4. 23. When this button is pressed, this movie will become 50 percent transparent as well as draggable. When the button is released, the movie will once again become 100 percent opaque and dragging will stop—thus emulating the effect of a draggable dialog box. It's important to note that because we know this movie will be loaded into Level 1, this syntax would work, too: on (press) { _level1._alpha = 50; startDrag (this); } on (release) { _level1._alpha = 100; stopDrag (); }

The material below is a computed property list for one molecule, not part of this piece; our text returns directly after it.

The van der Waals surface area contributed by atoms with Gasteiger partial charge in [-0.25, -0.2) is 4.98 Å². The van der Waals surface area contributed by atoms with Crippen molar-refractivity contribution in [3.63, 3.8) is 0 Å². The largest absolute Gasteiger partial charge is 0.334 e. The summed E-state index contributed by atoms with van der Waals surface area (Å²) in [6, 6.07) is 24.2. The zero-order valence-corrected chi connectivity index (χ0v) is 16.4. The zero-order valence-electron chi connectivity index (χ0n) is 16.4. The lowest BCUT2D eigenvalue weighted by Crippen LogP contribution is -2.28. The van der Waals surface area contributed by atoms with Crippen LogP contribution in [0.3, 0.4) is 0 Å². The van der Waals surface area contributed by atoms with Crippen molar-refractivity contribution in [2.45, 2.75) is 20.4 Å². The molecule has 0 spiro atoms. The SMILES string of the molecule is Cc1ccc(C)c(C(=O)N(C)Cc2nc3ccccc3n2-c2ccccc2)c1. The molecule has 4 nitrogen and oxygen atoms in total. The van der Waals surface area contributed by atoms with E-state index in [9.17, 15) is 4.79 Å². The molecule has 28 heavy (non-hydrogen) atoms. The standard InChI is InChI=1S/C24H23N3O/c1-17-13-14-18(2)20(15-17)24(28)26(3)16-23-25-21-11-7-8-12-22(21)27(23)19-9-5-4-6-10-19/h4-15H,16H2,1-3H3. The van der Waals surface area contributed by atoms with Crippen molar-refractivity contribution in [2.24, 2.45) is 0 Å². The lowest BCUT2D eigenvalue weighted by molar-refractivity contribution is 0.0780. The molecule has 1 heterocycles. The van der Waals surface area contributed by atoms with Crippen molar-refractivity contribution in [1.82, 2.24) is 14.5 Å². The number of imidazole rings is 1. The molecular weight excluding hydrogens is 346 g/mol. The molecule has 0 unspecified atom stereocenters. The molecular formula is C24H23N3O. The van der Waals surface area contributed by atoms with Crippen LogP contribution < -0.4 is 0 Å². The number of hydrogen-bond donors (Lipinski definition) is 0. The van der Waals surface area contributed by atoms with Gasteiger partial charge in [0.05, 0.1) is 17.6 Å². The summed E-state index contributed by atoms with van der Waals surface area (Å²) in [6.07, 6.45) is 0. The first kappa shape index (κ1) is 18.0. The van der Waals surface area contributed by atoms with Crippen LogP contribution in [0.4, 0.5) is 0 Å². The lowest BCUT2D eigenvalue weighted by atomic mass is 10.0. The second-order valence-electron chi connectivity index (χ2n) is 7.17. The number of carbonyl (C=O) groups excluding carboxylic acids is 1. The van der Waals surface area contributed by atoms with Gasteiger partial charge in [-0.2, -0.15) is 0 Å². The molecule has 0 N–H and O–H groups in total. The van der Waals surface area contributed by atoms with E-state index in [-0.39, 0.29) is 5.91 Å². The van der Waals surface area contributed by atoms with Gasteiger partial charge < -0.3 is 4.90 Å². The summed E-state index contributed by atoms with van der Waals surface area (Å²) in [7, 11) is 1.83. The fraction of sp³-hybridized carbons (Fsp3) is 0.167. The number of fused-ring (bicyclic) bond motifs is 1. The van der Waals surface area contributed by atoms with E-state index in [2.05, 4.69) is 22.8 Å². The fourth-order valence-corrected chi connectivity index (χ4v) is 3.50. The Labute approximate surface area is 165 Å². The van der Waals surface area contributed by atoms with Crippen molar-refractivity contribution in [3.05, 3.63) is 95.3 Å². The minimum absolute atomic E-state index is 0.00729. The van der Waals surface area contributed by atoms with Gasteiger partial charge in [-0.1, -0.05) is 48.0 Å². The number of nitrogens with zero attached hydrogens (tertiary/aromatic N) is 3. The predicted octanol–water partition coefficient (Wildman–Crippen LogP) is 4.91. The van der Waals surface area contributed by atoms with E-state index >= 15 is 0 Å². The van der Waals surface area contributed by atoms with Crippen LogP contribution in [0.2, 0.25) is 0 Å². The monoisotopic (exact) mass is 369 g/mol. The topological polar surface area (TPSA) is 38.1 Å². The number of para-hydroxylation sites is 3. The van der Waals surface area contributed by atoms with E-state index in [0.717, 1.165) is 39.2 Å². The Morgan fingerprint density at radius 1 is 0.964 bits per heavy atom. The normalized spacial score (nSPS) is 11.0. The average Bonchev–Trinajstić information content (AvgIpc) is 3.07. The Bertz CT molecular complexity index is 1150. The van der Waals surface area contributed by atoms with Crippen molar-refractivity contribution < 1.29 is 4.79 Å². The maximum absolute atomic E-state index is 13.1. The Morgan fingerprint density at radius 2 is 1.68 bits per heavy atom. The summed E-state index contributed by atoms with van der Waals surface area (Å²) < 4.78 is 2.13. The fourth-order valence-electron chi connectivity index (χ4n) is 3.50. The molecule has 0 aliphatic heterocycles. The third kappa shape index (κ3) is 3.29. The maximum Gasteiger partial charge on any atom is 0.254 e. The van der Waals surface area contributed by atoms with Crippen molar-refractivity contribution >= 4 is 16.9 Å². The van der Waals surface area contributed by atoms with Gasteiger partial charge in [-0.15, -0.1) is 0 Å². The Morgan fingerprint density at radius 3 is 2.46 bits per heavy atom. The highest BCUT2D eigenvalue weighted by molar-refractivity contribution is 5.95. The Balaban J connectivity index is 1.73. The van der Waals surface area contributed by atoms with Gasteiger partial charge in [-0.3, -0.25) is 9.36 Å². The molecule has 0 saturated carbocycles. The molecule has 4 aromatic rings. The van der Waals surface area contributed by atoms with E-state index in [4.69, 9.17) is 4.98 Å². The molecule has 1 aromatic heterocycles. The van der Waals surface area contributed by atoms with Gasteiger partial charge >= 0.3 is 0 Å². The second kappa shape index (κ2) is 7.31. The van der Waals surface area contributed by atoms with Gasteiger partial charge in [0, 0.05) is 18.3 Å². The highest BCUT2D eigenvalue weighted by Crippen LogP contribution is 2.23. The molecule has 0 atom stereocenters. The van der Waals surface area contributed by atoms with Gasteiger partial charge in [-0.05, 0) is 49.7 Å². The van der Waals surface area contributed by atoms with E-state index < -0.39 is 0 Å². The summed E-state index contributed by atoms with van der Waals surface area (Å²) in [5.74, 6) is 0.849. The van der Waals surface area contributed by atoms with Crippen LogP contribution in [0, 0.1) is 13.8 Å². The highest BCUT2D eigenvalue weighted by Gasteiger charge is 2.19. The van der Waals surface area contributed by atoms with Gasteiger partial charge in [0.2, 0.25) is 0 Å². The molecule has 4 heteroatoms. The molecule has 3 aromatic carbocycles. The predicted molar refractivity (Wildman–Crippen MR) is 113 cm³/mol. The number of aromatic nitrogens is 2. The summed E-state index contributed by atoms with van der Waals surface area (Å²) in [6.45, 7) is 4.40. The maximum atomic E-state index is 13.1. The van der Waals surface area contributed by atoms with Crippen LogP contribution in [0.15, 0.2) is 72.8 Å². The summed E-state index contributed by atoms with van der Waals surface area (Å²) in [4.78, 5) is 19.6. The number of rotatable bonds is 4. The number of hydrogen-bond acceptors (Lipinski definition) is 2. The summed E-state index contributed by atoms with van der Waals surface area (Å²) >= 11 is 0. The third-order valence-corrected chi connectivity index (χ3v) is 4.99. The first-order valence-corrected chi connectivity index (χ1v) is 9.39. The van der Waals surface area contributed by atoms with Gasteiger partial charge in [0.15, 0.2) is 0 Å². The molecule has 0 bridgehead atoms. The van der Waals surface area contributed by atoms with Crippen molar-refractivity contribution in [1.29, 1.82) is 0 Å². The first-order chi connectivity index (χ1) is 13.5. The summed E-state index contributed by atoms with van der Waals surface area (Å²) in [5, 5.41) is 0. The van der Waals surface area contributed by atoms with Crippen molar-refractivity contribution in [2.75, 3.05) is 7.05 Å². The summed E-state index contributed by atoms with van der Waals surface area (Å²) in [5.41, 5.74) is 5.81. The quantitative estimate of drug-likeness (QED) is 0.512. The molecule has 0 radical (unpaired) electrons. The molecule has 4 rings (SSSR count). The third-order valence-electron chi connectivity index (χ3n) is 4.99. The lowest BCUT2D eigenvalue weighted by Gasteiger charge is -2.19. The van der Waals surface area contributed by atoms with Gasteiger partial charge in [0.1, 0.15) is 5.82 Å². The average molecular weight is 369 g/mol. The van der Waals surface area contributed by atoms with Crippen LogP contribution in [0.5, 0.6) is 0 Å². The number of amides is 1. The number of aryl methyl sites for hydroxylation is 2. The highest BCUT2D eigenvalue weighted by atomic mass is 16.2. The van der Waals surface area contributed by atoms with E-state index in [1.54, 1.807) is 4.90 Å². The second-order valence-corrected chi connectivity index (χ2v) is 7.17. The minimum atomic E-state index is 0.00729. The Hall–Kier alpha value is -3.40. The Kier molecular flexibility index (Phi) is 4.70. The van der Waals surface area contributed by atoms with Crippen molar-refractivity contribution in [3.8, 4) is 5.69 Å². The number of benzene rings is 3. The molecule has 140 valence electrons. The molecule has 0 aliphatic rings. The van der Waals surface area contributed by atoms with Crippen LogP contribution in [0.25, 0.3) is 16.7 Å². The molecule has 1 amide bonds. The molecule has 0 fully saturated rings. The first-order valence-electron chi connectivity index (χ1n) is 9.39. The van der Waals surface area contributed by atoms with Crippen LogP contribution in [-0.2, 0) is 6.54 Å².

5. Notice in this script that the actions that change the movie's transparency now contain absolute target paths to Level 1 (_level1.alpha = 50;). Although this syntax will work, there's a major disadvantage to using it. For the purpose of this project, we know this movie will be loaded into Level 1, so we could comfortably use an absolute target path to Level 1 in our script. If our project were a bit more dynamic, it might allow this movie to be loaded arbitrarily into any level—Level 82, for example. In that case, the line of script that changes the alpha property would not work because it would target the movie on Level 1, not the movie loaded into Level 82. Using a relative path in these scripts (by not using a target path at all, as shown in the first script in this step), ensures that the movie can be loaded into any level and that all of its scripts will continue to work properly. 5. Export this movie as backgroundControl.swf in the Lesson03/Assets folder. This step creates an SWF from our project, which will be loaded into Level 1. 6. Save your work as backgroundControl2.fla. We'll work with this file again in the next exercise. 7. Open textBox1.fla in the Lesson03/Assets folder. This movie will be loaded into Level 2. As with the last movie we worked on, this movie resembles an operating system dialog box. It contains a single scene made up of four layers, each of which is named according to its content. All of the scripts we're adding to this file are the same, and they work in the same manner as those we added to the previous file. The only difference is that they affect this movie, which is loaded into Level 2. 8. With the Actions panel open, select Frame 1 on the main timeline and add the script: 9. 10. _visible = false; 11. This action targets the movie that will be loaded into Level 2. This script makes the movie on Level 2 invisible, just as the script in Step 2 made the movie on Level 1 invisible.